In some areas, farmers are being persuaded to plant crops and vegetation more capable of withstanding drought and preserving the integrity of land surfaces. A growing awareness of the need to cut down on water use is evident in some countries.

Monitoring systems, alerting people to dust and sandstorms, has improved significantly with a new supercomputing centre tracking storms in the Middle East being opened in Barcelona in Spain.

There is joint action on the issue between some states; Iraq and Iran recently signed an agreement to set up a joint dust-monitoring centre.

The UN says an integrated approach, with cooperation at both regional and sub-regional levels, is vital.

Sadly, with enmities on the increase and ongoing conflict in many areas, cooperation is one factor severely lacking across much of the region.

- Kieran Cooke is a former foreign correspondent for the BBC and the Financial Times, and continues to contribute to the BBC and a wide range of international newspapers and radio networks.

The views expressed in this article belong to the author and do not necessarily reflect the editorial policy of Middle East Eye.



"Desalinated Water Can Harm Crops, Researchers Warn"

By Eli Ashkenazi
Haaretz (newspaper, Israel)

Israeli researchers are calling for a reassessment of the use of desalinated water for irrigation, warning in an article published in today's issue of Science Magazine that desalinated water adversely affects some crops, such as tomatoes, basil and certain varieties of flowers.

Israel's use of desalinated water for agriculture is the highest in the world, so the new research is arousing considerable interest among scientists.

Much of the water produced in Ashkelon's desalination plant is used for irrigation. This is the world's largest seawater reverse osmosis (SWRO) plant, producing some 100 million cubic meters of desalinated water a year. Dr. Jorge Tarchitzky, head of the Agriculture Ministry's department of soil and fertilizer usage and one of the article's authors, says the plant produces more water than required for urban use, and half of it is funneled to agriculture.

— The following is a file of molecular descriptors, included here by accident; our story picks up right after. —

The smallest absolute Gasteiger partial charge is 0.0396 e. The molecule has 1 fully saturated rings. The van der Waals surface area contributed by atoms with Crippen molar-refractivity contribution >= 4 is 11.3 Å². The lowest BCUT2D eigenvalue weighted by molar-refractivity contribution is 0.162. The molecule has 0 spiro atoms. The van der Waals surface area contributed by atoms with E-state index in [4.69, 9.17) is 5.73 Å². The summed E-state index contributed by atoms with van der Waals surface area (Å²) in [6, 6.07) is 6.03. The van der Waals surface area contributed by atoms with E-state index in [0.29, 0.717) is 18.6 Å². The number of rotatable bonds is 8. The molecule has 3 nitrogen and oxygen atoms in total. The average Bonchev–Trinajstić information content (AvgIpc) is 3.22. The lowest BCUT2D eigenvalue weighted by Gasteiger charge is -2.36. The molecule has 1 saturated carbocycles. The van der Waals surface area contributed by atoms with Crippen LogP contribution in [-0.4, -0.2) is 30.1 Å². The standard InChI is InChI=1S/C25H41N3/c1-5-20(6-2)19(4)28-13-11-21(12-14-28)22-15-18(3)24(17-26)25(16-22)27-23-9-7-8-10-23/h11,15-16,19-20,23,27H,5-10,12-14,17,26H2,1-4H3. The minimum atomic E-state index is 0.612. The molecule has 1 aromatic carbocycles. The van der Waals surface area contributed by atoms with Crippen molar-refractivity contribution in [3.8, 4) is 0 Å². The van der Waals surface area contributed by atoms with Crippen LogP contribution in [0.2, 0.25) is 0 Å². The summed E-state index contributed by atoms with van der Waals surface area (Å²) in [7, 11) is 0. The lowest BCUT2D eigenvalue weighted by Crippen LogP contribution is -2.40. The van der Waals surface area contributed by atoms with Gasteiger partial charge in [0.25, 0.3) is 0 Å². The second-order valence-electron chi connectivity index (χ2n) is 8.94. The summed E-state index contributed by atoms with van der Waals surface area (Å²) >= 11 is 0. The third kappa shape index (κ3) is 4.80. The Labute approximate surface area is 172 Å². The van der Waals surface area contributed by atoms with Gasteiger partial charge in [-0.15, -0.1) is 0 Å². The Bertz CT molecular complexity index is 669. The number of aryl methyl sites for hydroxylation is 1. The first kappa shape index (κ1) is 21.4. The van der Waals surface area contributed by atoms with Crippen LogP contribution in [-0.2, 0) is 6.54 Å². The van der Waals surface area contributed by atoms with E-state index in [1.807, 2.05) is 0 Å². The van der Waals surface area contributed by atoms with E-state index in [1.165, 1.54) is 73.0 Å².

The article says that the water's the low mineral content, once believed to be an advantage, is bad for the crops. Calcium shortage, for example, causes physiological defects, while magnesium shortage damages the plant's development.

If the crops are grown in sand or off the ground, the damage is even worse, because the soil cannot provide the missing elements. Frequent changes in the water's composition hurt the crops still further.

"One morning we woke up and found that only desalinated water was flowing through the pipes," said another co-author, Dr. Uri Yirmiyahu of the Gilat Research Center. "We gradually began to see the problems. For example, a shortage of magnesium damaged the development of tomatoes and caused defects in basil."

Added co-author Dr. Asher Bar-Tal of the Agricultural Research Organization - Volcani Center: "The problem is the irregular water composition. Sometimes the desalinated water is adulterated and sometimes it isn't. The damage is reflected in the crops' quality."

"The Agriculture Ministry gave farmers a solution - a system that reports changes in the water's composition," Yirmiyahu said. "But the farmer must be prepared for such changes at any given moment. The changes used to be seasonal, which they could handle. Now, the change could take place within a few hours and the water's quality must be checked all the time."